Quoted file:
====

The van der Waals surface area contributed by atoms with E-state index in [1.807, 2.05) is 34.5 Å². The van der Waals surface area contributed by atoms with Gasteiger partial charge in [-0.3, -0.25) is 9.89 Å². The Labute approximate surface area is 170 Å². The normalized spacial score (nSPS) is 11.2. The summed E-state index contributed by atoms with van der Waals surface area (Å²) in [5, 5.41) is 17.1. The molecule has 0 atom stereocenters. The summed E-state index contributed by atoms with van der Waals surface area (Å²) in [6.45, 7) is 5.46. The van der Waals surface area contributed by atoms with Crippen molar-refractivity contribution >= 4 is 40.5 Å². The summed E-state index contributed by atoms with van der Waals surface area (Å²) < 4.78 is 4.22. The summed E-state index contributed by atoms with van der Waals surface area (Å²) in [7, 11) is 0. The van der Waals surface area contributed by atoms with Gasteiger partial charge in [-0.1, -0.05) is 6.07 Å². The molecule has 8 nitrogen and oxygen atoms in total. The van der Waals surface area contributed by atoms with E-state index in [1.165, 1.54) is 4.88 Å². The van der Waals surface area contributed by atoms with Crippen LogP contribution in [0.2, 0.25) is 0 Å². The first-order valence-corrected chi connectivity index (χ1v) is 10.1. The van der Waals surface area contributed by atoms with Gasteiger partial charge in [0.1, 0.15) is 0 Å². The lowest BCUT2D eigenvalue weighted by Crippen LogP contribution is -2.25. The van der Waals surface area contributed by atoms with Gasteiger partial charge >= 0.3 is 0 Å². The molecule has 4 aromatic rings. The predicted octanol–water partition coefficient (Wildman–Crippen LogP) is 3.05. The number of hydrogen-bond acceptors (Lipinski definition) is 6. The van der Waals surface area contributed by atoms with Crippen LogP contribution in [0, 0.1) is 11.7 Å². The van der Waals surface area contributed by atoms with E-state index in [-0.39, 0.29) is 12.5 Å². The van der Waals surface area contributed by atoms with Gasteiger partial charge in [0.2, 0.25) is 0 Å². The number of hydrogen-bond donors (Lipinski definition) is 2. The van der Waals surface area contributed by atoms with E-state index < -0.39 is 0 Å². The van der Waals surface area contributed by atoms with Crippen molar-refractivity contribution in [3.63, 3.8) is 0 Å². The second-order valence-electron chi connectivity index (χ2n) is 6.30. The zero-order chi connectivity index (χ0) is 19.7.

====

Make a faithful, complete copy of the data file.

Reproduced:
The van der Waals surface area contributed by atoms with E-state index in [1.807, 2.05) is 34.5 Å². The van der Waals surface area contributed by atoms with Gasteiger partial charge in [-0.3, -0.25) is 9.89 Å². The Labute approximate surface area is 170 Å². The normalized spacial score (nSPS) is 11.2. The summed E-state index contributed by atoms with van der Waals surface area (Å²) in [5, 5.41) is 17.1. The molecule has 0 atom stereocenters. The summed E-state index contributed by atoms with van der Waals surface area (Å²) in [6.45, 7) is 5.46. The van der Waals surface area contributed by atoms with Crippen molar-refractivity contribution >= 4 is 40.5 Å². The summed E-state index contributed by atoms with van der Waals surface area (Å²) < 4.78 is 4.22. The summed E-state index contributed by atoms with van der Waals surface area (Å²) in [7, 11) is 0. The van der Waals surface area contributed by atoms with Gasteiger partial charge in [-0.1, -0.05) is 6.07 Å². The molecule has 8 nitrogen and oxygen atoms in total. The van der Waals surface area contributed by atoms with E-state index in [1.165, 1.54) is 4.88 Å². The van der Waals surface area contributed by atoms with Crippen LogP contribution in [0.2, 0.25) is 0 Å². The first-order valence-corrected chi connectivity index (χ1v) is 10.1. The van der Waals surface area contributed by atoms with Gasteiger partial charge in [0.1, 0.15) is 0 Å². The lowest BCUT2D eigenvalue weighted by Crippen LogP contribution is -2.25. The van der Waals surface area contributed by atoms with Gasteiger partial charge >= 0.3 is 0 Å². The molecule has 4 aromatic rings. The predicted octanol–water partition coefficient (Wildman–Crippen LogP) is 3.05. The number of hydrogen-bond acceptors (Lipinski definition) is 6. The van der Waals surface area contributed by atoms with Crippen LogP contribution in [0, 0.1) is 11.7 Å². The van der Waals surface area contributed by atoms with E-state index in [-0.39, 0.29) is 12.5 Å². The van der Waals surface area contributed by atoms with Gasteiger partial charge in [0.2, 0.25) is 0 Å². The number of hydrogen-bond donors (Lipinski definition) is 2. The van der Waals surface area contributed by atoms with E-state index < -0.39 is 0 Å². The van der Waals surface area contributed by atoms with Crippen molar-refractivity contribution in [3.63, 3.8) is 0 Å². The second-order valence-electron chi connectivity index (χ2n) is 6.30. The zero-order chi connectivity index (χ0) is 19.7.